Over his past 10 games, Brantley is batting .500 (20-for-40) with two home runs, six runs scored and 10 RBIs. His streak of four straight games with at least three hits and one RBI is only the fourth of its kind by an Indians hitter, dating back to 1916. The only other Cleveland batters to accomplish the feat are Minnie Minoso (1959), Ken Keltner (1939) and Joe Vosmik (1935).
After going 3-for-5 against Minnesota, Brantley was batting .289 with 10 home runs and 72 RBIs through 148 games.
"The balls that I'm hitting hard are finding holes," Brantley said of his hot streak. "And the balls I'm hitting OK are still finding a hole. It's just good placement, along with good hitting. Any time that happens, it's going to be successful for anybody."
Brantley is just pleased he has warmed up offensively right now -- similar to Nick Swisher and Asdrubal Cabrera -- while the Indians are trying to lock down one of the American League's two Wild Card spots.
"It's awesome, because that's what we neeeded to do," Brantley said. "We all talked about it. It was time to step up and make sure that we handled our business, especially at home. Now that we're here in Minnesota, it's just take one game at a time. We're all pulling on the same rope. We're all backing each other up."
Indians voice thoughts on Wild Card format
MINNEAPOLIS -- The Indians are not about to complain about the Wild Card format that has been in place for two seasons now. After all, thanks to the altered postseason alignment, Cleveland has a chance to take part in the October stage for the first time in six seasons.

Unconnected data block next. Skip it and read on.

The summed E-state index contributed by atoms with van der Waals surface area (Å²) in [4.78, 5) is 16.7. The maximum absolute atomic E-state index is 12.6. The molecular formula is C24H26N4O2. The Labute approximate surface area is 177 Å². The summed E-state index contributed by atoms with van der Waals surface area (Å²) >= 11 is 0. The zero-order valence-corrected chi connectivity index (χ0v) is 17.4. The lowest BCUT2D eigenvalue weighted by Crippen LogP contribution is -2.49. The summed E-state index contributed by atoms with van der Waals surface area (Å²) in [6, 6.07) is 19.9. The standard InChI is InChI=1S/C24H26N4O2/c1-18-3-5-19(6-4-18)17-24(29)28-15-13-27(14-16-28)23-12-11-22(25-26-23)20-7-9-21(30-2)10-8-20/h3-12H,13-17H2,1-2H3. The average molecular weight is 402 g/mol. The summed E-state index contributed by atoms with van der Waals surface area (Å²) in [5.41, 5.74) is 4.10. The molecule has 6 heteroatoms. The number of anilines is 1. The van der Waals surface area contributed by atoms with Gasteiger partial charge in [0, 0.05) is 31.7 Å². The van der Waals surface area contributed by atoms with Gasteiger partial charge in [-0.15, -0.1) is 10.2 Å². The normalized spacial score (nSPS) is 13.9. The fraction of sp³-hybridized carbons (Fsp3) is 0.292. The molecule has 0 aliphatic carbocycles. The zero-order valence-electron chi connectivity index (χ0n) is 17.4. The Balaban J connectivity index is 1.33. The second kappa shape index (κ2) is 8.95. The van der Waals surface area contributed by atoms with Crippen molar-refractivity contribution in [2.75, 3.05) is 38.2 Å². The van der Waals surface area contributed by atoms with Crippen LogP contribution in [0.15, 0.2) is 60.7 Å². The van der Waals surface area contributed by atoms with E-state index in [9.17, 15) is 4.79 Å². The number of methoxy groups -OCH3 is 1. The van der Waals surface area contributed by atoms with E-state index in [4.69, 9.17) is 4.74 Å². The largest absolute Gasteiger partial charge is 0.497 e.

"You know what?" Indians manager Terry Francona said. "I guess our hope would be that we get a chance to test it out."
That does not mean that the system is viewed as being free of flaws.
With two Wild Card spots in each league, there is more emphasis on winning a division title, and postseason chases have the potential to involve more teams deep into September. For the Wild Card teams, though, a 162-game schedule can come down to one make-or-break game.
That is where debate comes into play.
"If you win 93 or 94 games, and then you have to bank on this one game, it is hard," said Michael Bourn, who played in the National League Wild Card Game with the Braves last fall. "It's tough. But that's how they made it. There's no way around it. You can't change the rules. You can sit here and talk until youre blue in the face about it, but you're still going to have to play the game."
Indians general manager Chris Antonetti's club lost 94 games last season, falling considerably short of expectations. One year later, Cleveland had 88 wins heading into Thursday's action and sat one game ahead of the Rangers for the second Wild Card spot in the American League.